With the NHL’s expansion draft a day away, it’s as good a time as any to check in on the Toronto Maple Leafs, and their expansion-related plans. The Leafs made a notable move just before the roster freeze went into effect Saturday, acquiring forward Jared McCann from Pittsburgh for prospect Filip Hallander. That deal was widely interpreted as a defensive maneuver on the part of Toronto GM Kyle Dubas, with an eye toward adding roster insurance if the expansion Seattle Kraken decided to select forward Alex Kerfoot from the Leafs; McCann is just 25 years old, and had a solid year with the Penguins last season, scoring 14 goals and 32 points in 43 games in just an average of 14:07.
McCann produced very well while playing on Pittsburgh’s third line last year, but he could play on the wing on the Leafs’ second line, or center Toronto’s third line in place of Kerfoot. Alternatively, if Seattle picked McCann – and his cheaper salary cap hit of $2.94 million, compared to Kerfoot’s $3.5 million salary – Kerfoot would obviously return to the Leafs this coming year. Or would he? There’s no guarantee Dubas will move Kerfoot, even if Seattle left him alone. Toronto’s cap tightness may necessitate more moves than only the ones that have been made so far, and Kerfoot is a healthy, productive asset who could help replenish the Leafs’ cachet of draft picks.
In any case, Dubas has prepared his organization as best he can for the bumpy road that lies ahead. McCann’s arrival could mean there’s little chance the Leafs re-sign veteran forward Nick Foligno, who Dubas surrendered a first-round pick as Toronto chased their playoff dreams last year. But Foligno may yet choose to return to the Leafs, especially if the money initially earmarked for rugged winger Zach Hyman and goaltender Frederik Andersen opens up for Dubas to use. Many think both Hyman and Andersen have played their final game as Leafs, and if they do depart, Dubas would have $7.25-million in cap space to play with. That’s more than enough to re-sign Foligno and bring in a backup goalie to play behind starter Jack Campbell.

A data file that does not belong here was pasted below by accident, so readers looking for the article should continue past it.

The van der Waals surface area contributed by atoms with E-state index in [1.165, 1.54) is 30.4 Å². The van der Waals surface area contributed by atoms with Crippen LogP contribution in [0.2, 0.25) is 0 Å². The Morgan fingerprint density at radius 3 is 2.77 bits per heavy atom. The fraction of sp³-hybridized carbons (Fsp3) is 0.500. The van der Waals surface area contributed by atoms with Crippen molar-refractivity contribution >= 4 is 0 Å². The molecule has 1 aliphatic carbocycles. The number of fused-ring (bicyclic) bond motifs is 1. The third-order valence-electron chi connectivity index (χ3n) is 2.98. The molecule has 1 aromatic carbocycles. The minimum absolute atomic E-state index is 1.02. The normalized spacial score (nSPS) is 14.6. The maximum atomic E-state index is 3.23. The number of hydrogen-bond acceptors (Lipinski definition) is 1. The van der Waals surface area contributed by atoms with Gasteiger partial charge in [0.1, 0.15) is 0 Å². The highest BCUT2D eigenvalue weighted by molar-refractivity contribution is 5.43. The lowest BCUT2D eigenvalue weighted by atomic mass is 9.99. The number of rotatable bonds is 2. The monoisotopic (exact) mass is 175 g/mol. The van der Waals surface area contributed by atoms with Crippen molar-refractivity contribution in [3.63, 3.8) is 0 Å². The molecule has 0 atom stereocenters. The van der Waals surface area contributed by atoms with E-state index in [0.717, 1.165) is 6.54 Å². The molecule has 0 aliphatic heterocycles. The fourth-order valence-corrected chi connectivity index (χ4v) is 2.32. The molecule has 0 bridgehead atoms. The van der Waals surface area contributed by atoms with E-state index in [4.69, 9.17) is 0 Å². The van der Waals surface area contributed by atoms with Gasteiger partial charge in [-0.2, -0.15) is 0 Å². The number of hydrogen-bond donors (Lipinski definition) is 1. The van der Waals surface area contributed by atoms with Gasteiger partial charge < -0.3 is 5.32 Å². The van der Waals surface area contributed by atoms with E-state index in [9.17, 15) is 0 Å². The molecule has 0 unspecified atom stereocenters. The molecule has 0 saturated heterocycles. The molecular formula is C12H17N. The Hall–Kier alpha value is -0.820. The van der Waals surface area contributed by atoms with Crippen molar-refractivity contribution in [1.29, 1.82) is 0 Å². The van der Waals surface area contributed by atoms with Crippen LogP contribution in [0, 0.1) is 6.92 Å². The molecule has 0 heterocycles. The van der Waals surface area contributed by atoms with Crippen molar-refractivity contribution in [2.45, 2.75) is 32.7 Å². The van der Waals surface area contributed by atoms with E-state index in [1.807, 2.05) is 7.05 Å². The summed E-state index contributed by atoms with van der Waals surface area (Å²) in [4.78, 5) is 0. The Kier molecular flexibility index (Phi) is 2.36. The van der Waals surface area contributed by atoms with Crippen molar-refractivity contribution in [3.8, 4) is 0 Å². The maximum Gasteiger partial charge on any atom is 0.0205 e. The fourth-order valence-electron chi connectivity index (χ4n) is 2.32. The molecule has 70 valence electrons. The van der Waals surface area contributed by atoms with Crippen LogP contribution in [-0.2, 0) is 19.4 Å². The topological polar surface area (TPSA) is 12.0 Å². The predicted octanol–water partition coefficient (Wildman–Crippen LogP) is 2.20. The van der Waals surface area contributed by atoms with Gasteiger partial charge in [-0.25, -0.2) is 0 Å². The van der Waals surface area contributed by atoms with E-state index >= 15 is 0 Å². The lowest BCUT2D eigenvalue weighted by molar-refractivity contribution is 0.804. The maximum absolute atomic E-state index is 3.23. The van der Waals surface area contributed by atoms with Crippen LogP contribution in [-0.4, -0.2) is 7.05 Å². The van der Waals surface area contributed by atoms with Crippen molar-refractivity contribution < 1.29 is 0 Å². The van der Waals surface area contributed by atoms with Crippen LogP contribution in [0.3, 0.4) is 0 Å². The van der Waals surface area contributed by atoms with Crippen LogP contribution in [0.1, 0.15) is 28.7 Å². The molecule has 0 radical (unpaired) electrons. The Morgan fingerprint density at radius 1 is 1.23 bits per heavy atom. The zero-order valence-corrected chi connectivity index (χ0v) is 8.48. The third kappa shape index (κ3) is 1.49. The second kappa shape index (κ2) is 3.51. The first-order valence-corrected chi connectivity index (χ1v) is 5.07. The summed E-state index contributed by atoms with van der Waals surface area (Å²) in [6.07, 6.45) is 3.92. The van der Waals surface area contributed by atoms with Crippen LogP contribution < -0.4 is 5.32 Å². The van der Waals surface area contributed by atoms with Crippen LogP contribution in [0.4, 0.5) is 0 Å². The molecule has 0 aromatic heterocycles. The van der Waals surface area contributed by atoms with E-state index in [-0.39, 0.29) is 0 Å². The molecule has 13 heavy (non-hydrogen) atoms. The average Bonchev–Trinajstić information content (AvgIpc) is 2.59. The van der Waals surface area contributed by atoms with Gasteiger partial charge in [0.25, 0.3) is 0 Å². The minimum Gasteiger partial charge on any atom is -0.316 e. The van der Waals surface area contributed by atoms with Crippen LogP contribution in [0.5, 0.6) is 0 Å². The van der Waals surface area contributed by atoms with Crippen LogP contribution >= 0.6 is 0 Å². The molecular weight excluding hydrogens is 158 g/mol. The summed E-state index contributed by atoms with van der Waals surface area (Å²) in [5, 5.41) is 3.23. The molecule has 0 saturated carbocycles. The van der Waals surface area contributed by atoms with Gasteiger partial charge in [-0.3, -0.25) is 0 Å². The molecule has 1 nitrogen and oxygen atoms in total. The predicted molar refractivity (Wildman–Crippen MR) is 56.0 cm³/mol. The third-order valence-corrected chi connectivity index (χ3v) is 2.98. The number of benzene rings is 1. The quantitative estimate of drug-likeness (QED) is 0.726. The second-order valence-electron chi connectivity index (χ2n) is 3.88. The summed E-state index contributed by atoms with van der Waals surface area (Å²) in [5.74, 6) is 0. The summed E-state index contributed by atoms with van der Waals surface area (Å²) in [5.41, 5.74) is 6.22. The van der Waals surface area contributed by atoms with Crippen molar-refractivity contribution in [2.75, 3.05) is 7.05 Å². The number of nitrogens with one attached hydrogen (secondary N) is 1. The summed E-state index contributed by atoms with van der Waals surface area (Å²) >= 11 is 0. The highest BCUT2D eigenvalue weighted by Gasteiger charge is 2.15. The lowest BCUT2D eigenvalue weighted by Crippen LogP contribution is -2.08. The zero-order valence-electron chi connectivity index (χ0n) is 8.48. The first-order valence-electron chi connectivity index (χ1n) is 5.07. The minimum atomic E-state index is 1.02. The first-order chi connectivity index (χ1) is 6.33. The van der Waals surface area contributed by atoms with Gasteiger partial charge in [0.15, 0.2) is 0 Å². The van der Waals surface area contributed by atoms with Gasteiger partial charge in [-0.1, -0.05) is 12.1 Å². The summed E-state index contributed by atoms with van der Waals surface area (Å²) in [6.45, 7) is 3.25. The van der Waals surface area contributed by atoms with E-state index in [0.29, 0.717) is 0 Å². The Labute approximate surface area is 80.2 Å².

And that’s about as good as it’s going to get for the Leafs this off-season. There’s likely to be a handful of reactionary moves depending on who the Kraken select off of Toronto’s roster, but it’s not likely there’s a blockbuster move involving one of the Leafs’ big four (Auston Matthews, Mitch Marner, John Tavares, and William Nylander). Dubas and Toronto president Brendan Shanahan are willing to go on another run with their core, and leave bigger transactions for next summer, should their current core falter again. Anything less than a two-to-three-round post-season run in 2021-22 will be an abject failure, and patience will have worn thin enough to justify breaking up the big-cap-hit-quartet.
Latest Leafs News
- Main Job Opportunities For Leafs Lie at Wing Position
- NHL Revamped Rosters for 2021-22: Atlantic Division Pt. 2
- Leafs’ Goaltending Key Question For Their Success This Coming Year
- High-Pressure Leafs Season Will Force Sandin, Robertson & Liligren to Earn Roster Spots
- Road to Playoff Success For Leafs Likely to Go Through Two Florida Teams
But for now, the Leafs have stockpiled their asset base and will look largely the same this coming season as they did last year. There may be additional responsibilities for younger defensemen such as Travis Dermott, Rasmus Sandin, and Timothy Liligren, and either McCann and/or Kerfoot could be tasked with more minutes to help shoulder the load for head coach Sheldon Keefe.
Meanwhile, Toronto’s bottom-six group of forwards also will be tweaked, rather than overloaded with new faces: veterans Wayne Simmonds and Jason Spezza are back in the fold, and youngsters Nick Robertson and Adam Brooks should get longer looks from Keefe. And it’s still possible forward Alex Galchenyuk returns on a low-cap-hit deal. Some may look at that possibility as a low one, given there are more names potentially coming back to Toronto than there are roster spots. That’s true, but always bear in mind, injuries can always be a factor, particularly with an older team. You want depth, and if you can get it with a slew of players on cheap contracts, all the better for your long-term flexibility and competitiveness.
So, don’t look for the Maple Leafs to be the most active team on expansion day, or in the remainder of the NHL off-season. Dubas can’t keep throwing away draft picks to bolster his group, and there’s no appetite for massive transactions, so what remains is the potential to move around a small number of pieces on the periphery of Toronto’s core, and hope for a different result than the ghastly one the Buds put forth in their first-round loss to Montreal this year. Management wants this collection of players to learn and grow as a unit, and they’ll have one more shot at it before the blue-and-white bulldozer returns to try again with a different main-player look next fall.